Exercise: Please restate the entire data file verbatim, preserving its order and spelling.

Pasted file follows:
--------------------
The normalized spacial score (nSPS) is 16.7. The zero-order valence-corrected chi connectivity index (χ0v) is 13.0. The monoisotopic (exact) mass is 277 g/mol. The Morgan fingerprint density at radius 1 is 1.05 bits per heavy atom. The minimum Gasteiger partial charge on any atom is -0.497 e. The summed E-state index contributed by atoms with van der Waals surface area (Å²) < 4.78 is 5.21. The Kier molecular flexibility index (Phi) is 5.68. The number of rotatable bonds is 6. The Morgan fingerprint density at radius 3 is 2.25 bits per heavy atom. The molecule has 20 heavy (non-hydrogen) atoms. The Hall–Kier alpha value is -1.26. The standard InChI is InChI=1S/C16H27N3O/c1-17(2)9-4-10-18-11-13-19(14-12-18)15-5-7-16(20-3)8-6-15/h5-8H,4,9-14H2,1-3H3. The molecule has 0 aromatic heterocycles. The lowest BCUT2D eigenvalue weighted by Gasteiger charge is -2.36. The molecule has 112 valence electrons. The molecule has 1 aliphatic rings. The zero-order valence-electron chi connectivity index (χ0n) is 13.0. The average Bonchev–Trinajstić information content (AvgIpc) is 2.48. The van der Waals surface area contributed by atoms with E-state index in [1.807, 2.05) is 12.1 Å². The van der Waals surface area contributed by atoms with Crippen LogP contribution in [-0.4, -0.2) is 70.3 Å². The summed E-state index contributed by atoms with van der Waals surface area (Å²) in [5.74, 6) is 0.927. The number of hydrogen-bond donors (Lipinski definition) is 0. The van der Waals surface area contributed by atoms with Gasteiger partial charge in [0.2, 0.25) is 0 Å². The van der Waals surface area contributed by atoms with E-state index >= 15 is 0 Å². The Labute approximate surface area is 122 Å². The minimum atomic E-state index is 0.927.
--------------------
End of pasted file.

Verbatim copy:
The normalized spacial score (nSPS) is 16.7. The zero-order valence-corrected chi connectivity index (χ0v) is 13.0. The monoisotopic (exact) mass is 277 g/mol. The Morgan fingerprint density at radius 1 is 1.05 bits per heavy atom. The minimum Gasteiger partial charge on any atom is -0.497 e. The summed E-state index contributed by atoms with van der Waals surface area (Å²) < 4.78 is 5.21. The Kier molecular flexibility index (Phi) is 5.68. The number of rotatable bonds is 6. The Morgan fingerprint density at radius 3 is 2.25 bits per heavy atom. The molecule has 20 heavy (non-hydrogen) atoms. The Hall–Kier alpha value is -1.26. The standard InChI is InChI=1S/C16H27N3O/c1-17(2)9-4-10-18-11-13-19(14-12-18)15-5-7-16(20-3)8-6-15/h5-8H,4,9-14H2,1-3H3. The molecule has 0 aromatic heterocycles. The lowest BCUT2D eigenvalue weighted by Gasteiger charge is -2.36. The molecule has 112 valence electrons. The molecule has 1 aliphatic rings. The zero-order valence-electron chi connectivity index (χ0n) is 13.0. The average Bonchev–Trinajstić information content (AvgIpc) is 2.48. The van der Waals surface area contributed by atoms with E-state index in [1.807, 2.05) is 12.1 Å². The van der Waals surface area contributed by atoms with Crippen LogP contribution in [-0.4, -0.2) is 70.3 Å². The summed E-state index contributed by atoms with van der Waals surface area (Å²) in [5.74, 6) is 0.927. The number of hydrogen-bond donors (Lipinski definition) is 0. The van der Waals surface area contributed by atoms with Gasteiger partial charge in [0.2, 0.25) is 0 Å². The van der Waals surface area contributed by atoms with E-state index >= 15 is 0 Å². The Labute approximate surface area is 122 Å². The minimum atomic E-state index is 0.927.